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Flowers for Algernon introduces the reader to Charlie Gordon, a thirty-to year old boy, who will ultimately face the hardest realization ever imagined in his life. Professor Nemur and Doctor Strauss become pivotal characters to Charlie s experiment. Alice Kinnian s relationship with Charlie at first seems simple, but as Charlie becomes smarter, he suddenly realizes a desire for her other than a teacher. Donner s Bakery sets the stage for most of Charlie s adult life as a primary meeting place of interaction between people. This place also demonstrates continual abuse, first taken as only a joke but suddenly becomes insulting as Charlie realizes what has taken place. Throughout most of Charlie Gordon s life, he has been characterized as slow or learning disabled; remarkably, he overcame many obstacles like reading and writing but ultimately was still dumb.
Charlie understood that he was not like everyone else but for the most part, he felt people were just trying to poke fun at him. This attitude and desire led him to Miss Kinnian s room. He wanted to become proficient in reading and writing. One day Miss Kinnian decided that Charlie s ambitious attitude would make him be the perfect candidate for Professor Nemur and Dr. Strauss experiment at Beekman College. Charlie had always wanted to become smarter and this opportunity would be one of a lifetime, so Charlie agreed.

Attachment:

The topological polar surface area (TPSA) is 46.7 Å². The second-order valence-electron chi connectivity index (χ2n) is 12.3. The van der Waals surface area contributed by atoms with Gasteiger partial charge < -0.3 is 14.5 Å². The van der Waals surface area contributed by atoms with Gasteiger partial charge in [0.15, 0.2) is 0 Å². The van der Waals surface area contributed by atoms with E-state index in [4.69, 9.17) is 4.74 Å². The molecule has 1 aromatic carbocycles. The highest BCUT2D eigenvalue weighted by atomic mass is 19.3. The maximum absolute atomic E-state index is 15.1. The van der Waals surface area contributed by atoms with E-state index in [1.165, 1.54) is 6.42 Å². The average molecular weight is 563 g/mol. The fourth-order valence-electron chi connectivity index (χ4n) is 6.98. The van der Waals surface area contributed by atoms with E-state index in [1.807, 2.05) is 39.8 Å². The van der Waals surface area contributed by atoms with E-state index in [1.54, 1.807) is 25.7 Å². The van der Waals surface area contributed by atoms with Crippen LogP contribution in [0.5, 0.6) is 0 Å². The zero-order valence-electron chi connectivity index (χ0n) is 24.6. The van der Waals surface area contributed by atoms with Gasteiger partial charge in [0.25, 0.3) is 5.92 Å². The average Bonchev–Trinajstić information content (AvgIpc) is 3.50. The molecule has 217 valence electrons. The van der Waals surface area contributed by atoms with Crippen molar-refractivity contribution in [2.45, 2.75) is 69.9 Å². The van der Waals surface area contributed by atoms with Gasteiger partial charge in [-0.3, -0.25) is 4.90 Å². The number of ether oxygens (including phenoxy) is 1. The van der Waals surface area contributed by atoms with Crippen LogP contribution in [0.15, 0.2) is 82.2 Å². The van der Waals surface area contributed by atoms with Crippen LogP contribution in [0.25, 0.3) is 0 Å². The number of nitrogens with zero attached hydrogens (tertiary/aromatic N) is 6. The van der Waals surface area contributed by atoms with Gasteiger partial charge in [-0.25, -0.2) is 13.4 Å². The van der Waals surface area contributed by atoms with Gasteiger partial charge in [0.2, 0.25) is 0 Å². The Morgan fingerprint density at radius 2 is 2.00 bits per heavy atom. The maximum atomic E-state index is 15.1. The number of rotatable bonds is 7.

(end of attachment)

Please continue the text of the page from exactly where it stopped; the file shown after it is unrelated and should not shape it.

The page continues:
Consequently, the experiment had never been performed on human beings. Thus, making it extremely experimental and uncertain of the long-term effects on a human; however, Charlie was thrilled that he could become smart like other people. Charlie had a surprise that seemed to have great prospects, but really would they be so great after all. After the operation, Charlie encounters Hilda who brings up some points about the operation that may foreshadow sorrows and regrets. Hilda remarks that the operation went against God s creation that if God had wanted Charlie to be smart then he would have been. This brings an important aspect to today s world about the sheep called Dolly.
Just what exactly is science trying to do with God s creation. If God wanted all sheep to be like Dolly, I figure he would have made a million sheep just like Dolly. Professor Nemur and Dr. Strauss may be in a situation where they should leave Charlie alone because once we can create smart and dumb children with certain color hair and eyes what are we actually creating.
Lucille, Charlie s new nurse, reassures him that it probably was best for him to have had the operation and not to worry. This conflict in views represents a significant point and case scenario to the reader. Charlie is slowly remembering images then pictures of his past as a child. He had forgotten many of his memories as a child. He remembered a saying that his mom used to say to him and that was to love God and pray to him, but Charlie does not know how to pray. Burt Season, Charlie s evaluator, encourages him to continue to write down these memories in Progress Reports, so the doctors can learn about the operation.
Personality and intelligence tests are given to Charlie periodically to check his progress. One test includes a mouse named Algernon. Charlie must race against this mouse repeatedly. At first, Algernon won all the races, but gradually Charlie began to win. Seventeen years ago, Uncle Herman helped Charlie find a job at Donner s Bakery two years before he had died. His mother had him committed to Warren Home shortly after his uncle death and Mr.